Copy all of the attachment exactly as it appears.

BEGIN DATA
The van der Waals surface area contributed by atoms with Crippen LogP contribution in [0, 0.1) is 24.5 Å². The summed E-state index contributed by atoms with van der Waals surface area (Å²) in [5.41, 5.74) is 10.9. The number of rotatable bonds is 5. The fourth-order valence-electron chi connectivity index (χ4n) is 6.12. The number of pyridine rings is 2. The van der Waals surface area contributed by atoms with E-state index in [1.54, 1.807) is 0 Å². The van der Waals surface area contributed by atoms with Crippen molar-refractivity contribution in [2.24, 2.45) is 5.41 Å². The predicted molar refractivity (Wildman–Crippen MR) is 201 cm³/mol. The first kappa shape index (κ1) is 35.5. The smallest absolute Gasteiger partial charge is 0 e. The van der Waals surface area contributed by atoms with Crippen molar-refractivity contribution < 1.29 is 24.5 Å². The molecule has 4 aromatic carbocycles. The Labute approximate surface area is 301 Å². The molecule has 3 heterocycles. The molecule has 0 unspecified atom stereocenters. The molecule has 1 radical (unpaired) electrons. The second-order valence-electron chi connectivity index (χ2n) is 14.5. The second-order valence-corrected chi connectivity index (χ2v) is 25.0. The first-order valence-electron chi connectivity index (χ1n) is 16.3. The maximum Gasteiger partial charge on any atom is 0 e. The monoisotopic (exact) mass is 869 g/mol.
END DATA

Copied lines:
The van der Waals surface area contributed by atoms with Crippen LogP contribution in [0, 0.1) is 24.5 Å². The summed E-state index contributed by atoms with van der Waals surface area (Å²) in [5.41, 5.74) is 10.9. The number of rotatable bonds is 5. The fourth-order valence-electron chi connectivity index (χ4n) is 6.12. The number of pyridine rings is 2. The van der Waals surface area contributed by atoms with E-state index in [1.54, 1.807) is 0 Å². The van der Waals surface area contributed by atoms with Crippen molar-refractivity contribution in [2.24, 2.45) is 5.41 Å². The predicted molar refractivity (Wildman–Crippen MR) is 201 cm³/mol. The first kappa shape index (κ1) is 35.5. The smallest absolute Gasteiger partial charge is 0 e. The van der Waals surface area contributed by atoms with Crippen molar-refractivity contribution < 1.29 is 24.5 Å². The molecule has 4 aromatic carbocycles. The Labute approximate surface area is 301 Å². The molecule has 3 heterocycles. The molecule has 0 unspecified atom stereocenters. The molecule has 1 radical (unpaired) electrons. The second-order valence-electron chi connectivity index (χ2n) is 14.5. The second-order valence-corrected chi connectivity index (χ2v) is 25.0. The first-order valence-electron chi connectivity index (χ1n) is 16.3. The maximum Gasteiger partial charge on any atom is 0 e. The monoisotopic (exact) mass is 869 g/mol.